∙ The Third Amendment to the United States Constitution places restrictions on the quartering of soldiers in private homes without the owner’s consent, forbidding the practice in peacetime. The amendment is a response to the Quartering Acts passed by the British parliament during the buildup to the American Revolutionary War, which had allowed the British Army to lodge soldiers in private residences. Therefore, if soldiers show up at your house demanding to stay, you don’t need to let them.
∙ At the center of our galaxy there is a supermassive black hole called Sagittarius A that could suck us in. It has a mass roughly 4 million times that of our sun. And, it turns out, scientists have discovered that we’re 2,000 light-years closer to Sagittarius A* than we thought. I don’t think we need to worry quite yet.
∙ Representing the Trump campaign in its efforts to prevent Pennsylvania from certifying President-elect Joe Biden’s victory in that state (it failed), former New York City Mayor Rudy Giuliani appeared in federal court for the first time in 30 years. It was a disaster for Giuliani. He struggled to articulate what exactly was the basis of Trump’s legal claims. He came across as an old over the hill comedian with really bad material and not a qualified attorney.
President Trump claimed that President-elect Joe Biden must prove that the votes he received in the presidential election were not “illegally obtained” in order to enter the White House — the latest sign that Trump is not giving up his efforts to challenge the result.
Trump tweeted that Biden can only enter the White House as president if he can prove that his “ridiculous 80,000,000 votes were not fraudulently or illegally obtained. When you see what happened in Detroit, Atlanta, Philadelphia & Milwaukee, massive voter fraud, he’s got a big unsolvable problem!”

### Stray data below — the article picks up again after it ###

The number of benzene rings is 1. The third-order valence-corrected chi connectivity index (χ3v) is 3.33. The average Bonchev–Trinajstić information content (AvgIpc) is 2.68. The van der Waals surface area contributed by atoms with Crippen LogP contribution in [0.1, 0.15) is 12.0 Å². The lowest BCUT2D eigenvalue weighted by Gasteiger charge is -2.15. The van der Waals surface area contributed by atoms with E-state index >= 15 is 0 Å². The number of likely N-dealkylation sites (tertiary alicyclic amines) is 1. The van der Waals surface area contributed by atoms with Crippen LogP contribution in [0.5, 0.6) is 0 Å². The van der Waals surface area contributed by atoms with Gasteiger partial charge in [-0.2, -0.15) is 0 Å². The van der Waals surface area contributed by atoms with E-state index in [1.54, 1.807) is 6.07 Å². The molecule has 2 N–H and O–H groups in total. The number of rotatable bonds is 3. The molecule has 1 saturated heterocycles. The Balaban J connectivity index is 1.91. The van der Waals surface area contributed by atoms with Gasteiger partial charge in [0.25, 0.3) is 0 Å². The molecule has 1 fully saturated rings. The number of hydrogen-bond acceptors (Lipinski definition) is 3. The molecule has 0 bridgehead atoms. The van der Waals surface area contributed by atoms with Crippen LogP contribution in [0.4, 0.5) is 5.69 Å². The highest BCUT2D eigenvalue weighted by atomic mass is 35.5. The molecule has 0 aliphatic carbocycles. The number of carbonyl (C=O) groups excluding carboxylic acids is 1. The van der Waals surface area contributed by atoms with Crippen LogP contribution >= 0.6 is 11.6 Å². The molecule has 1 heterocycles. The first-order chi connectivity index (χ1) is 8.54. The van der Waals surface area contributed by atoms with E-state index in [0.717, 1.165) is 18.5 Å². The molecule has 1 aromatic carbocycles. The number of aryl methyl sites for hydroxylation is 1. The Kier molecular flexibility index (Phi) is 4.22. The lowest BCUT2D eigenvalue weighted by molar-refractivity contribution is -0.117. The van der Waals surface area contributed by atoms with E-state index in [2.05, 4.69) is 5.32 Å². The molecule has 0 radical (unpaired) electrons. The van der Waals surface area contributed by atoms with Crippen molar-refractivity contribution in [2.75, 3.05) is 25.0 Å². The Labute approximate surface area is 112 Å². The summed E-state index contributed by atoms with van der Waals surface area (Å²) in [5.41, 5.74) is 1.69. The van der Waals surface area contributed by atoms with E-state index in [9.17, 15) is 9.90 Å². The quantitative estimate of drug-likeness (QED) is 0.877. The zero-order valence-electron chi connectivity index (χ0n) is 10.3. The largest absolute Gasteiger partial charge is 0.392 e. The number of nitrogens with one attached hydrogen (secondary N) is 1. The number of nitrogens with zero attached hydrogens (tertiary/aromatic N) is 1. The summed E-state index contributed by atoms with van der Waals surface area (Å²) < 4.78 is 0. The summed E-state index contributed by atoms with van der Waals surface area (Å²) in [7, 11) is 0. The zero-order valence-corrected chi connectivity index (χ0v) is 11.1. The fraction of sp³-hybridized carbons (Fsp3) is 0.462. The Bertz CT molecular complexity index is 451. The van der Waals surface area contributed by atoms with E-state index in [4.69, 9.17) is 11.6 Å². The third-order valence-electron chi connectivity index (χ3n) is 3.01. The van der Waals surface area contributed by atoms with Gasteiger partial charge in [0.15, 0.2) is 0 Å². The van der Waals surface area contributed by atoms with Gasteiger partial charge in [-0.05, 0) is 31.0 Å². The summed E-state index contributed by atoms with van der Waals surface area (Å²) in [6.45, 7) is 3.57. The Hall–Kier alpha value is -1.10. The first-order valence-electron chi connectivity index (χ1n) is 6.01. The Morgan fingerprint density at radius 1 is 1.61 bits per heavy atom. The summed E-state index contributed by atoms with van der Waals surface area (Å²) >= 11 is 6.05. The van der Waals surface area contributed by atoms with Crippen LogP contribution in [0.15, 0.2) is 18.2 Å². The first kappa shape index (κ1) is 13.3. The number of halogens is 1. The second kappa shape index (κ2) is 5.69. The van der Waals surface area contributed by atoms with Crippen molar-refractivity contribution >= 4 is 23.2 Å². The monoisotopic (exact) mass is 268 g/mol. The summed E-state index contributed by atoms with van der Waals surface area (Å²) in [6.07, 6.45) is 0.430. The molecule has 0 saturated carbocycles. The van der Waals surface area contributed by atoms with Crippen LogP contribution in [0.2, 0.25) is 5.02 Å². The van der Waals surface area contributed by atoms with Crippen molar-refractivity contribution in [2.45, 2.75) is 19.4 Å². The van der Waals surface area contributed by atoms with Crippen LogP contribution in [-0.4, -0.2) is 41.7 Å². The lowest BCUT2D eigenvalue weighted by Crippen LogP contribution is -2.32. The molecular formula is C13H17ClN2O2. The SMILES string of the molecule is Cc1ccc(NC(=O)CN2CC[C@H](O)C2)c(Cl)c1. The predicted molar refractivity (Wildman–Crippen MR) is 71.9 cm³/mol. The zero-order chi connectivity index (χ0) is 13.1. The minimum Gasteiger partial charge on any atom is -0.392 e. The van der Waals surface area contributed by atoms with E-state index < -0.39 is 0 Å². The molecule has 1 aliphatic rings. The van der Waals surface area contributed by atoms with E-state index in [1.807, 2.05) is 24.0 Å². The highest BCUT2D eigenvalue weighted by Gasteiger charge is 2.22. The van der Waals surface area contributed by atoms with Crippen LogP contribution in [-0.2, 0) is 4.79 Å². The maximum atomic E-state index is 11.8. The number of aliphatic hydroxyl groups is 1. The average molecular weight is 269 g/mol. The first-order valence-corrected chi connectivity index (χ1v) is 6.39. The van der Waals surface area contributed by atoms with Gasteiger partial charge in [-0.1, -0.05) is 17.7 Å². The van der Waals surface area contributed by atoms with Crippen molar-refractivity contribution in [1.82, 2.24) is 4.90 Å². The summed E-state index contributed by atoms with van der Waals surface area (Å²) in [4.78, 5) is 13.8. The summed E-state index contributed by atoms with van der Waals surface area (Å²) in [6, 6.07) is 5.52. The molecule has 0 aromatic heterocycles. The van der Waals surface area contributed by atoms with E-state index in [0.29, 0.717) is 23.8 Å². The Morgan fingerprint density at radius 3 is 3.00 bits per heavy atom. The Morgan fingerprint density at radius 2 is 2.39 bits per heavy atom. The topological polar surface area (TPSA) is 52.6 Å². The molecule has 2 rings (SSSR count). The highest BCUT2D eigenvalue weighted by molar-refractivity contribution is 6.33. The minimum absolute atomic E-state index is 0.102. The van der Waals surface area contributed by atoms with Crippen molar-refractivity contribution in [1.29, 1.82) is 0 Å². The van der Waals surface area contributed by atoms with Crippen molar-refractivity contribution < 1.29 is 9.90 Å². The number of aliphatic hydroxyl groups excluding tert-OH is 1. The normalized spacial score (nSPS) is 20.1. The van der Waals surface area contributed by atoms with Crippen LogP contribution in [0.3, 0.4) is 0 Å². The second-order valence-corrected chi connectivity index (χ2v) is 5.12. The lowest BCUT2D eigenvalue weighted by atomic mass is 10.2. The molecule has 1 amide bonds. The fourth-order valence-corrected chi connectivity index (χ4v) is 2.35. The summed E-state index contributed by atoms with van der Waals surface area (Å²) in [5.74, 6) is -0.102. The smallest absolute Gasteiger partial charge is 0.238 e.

“We have to turn the election over, because there’s no doubt we have all the evidence, we have all the affidavits, we have everything,” he said, providing no evidence of his various allegations. “All we need is to have some judge listen to it properly without having a political opinion or having another kind of a problem, because we have everything and, by the way, the evidence is pouring in now as we speak.”
Recently Trump took reporters’ questions for the first time since November 3 and said, “If the media were honest and big tech was fair this wouldn’t even be a contest and I would have won by a tremendous amount. And I did win by a tremendous amount, but it hasn’t been reported yet.”
Former New Jersey Gov. Chris Christie had harsh words for President Trump’s legal team as it pursues its increasingly quixotic quest to overturn the November election. “Quite frankly, the conduct of the president’s legal team has been a national embarrassment,” Christie said on ABC’s “This Week.”
The Trump administration advanced its plans to cut federal regulation protections for birds despite criticisms from scientists and former federal officials that the move will likely be severely detrimental to the U.S. bird population.
Trump’s push to overturn the election results suffered another in a series of defeats (this time in Wisconsin). Officials in the state’s most populous county announced that a recount had added to President-elect Joe Biden’s lead. The Trump campaign (donors) paid the Wisconsin Elections Commission a fee of $3 million to proceed with recounts in Milwaukee and Dane counties. They didn’t get their money’s worth.